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Secrets of the Old One: Einstein, 1905 Hardcover – December 1, 2005

ISBN-13: 978-0387260051 ISBN-10: 0387260056 Edition: 2006th

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Product Details

  • Hardcover: 200 pages
  • Publisher: Copernicus; 2006 edition (December 1, 2005)
  • Language: English
  • ISBN-10: 0387260056
  • ISBN-13: 978-0387260051
  • Product Dimensions: 9.4 x 6.3 x 0.8 inches
  • Shipping Weight: 1 pounds (View shipping rates and policies)
  • Average Customer Review: 4.0 out of 5 stars  See all reviews (4 customer reviews)
  • Amazon Best Sellers Rank: #2,217,298 in Books (See Top 100 in Books)

Editorial Reviews

From Publishers Weekly

In just one year, 1905, Albert Einstein published four papers that transformed the field of physics and ushered in the modern world of science. Veteran science writer Bernstein (Oppenheimer: Portrait of an Enigma) examines each of these papers, attempting to explain their significance and provide a social and cultural context for them. Bernstein's task is a complex one given the nature of the physics involved, and his efforts come up short. On one hand, the book is peppered with mathematical formulas. Additionally, Bernstein provides minimal background in physics. making it unlikely that readers will be able to grasp either the import of the papers or their scientific context. On the other hand, while Bernstein does a better job of providing the social setting for Einstein's remarkable work, here, too, his minimalist approach leaves much to be desired. For example, Bernstein gives only the briefest discussion of Michele Besso, the sole person Einstein acknowledges in his paper on relativity. And Bernstein can natter on at length and irrelevantly about himself. Bernstein's title comes from Einstein's calling God "the Old One," but very few secrets are revealed in this short and frustrating volume. B&w illus. (Nov.)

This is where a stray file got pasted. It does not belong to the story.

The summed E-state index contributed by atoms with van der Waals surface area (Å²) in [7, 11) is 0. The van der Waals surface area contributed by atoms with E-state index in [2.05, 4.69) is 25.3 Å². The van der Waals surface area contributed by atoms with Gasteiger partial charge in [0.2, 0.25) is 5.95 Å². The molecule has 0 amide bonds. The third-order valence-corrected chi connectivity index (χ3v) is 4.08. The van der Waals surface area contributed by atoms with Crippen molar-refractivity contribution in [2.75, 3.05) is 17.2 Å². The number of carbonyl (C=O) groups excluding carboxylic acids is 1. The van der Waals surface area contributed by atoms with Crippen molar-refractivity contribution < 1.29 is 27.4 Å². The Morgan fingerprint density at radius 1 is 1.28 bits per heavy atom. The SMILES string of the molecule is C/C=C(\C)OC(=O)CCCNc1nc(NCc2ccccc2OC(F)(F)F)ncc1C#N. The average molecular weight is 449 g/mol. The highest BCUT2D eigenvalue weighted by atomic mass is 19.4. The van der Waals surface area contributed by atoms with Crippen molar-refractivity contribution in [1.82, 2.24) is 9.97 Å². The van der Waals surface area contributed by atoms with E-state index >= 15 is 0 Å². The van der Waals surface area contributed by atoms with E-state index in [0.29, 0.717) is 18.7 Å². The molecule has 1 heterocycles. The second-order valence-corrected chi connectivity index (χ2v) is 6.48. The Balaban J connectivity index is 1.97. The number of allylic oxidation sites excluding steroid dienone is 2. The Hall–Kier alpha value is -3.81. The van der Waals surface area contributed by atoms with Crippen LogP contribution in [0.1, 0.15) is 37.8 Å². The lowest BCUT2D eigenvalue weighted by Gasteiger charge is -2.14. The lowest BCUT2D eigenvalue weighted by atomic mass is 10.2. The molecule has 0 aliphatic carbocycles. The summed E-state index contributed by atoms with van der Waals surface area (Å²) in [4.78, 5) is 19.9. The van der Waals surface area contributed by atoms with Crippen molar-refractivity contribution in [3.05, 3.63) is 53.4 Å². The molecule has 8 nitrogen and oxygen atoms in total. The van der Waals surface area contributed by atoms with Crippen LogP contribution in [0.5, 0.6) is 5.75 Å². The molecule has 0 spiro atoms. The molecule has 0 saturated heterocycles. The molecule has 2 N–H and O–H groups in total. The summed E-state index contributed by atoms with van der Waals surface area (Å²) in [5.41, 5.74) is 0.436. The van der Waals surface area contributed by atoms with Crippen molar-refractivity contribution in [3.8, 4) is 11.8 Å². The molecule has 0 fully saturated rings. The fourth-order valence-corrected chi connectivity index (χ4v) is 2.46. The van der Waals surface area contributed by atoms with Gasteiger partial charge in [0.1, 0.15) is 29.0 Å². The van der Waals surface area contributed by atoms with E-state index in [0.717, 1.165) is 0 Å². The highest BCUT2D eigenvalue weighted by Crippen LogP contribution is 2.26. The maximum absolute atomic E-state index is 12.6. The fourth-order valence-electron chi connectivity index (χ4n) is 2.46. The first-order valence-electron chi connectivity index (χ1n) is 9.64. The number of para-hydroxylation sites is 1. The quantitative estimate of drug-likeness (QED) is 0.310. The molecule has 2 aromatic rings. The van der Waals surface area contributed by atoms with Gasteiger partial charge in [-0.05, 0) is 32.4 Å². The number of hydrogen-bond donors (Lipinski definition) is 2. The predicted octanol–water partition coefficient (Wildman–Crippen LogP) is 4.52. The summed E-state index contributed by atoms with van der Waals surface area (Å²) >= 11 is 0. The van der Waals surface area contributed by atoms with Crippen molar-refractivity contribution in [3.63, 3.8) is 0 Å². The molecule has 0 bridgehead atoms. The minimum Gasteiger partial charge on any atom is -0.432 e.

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Review

Secrets of the Old One is one of the best scientist-sketches and adds to Bernstein's long list of such successes.

Peter L. Gallison,  American Scientist, Volume 94, Number 3, May-June 2006

 

Bernstein's book is wonderful and, as far as I can judge as a professional physicist, very pedagogical for non-specialists.

Andre Martin, CERN Courier, Volume 46, Number 3, 2006


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Most Helpful Customer Reviews

9 of 10 people found the following review helpful By Herbert Dreiner on May 19, 2006
Format: Hardcover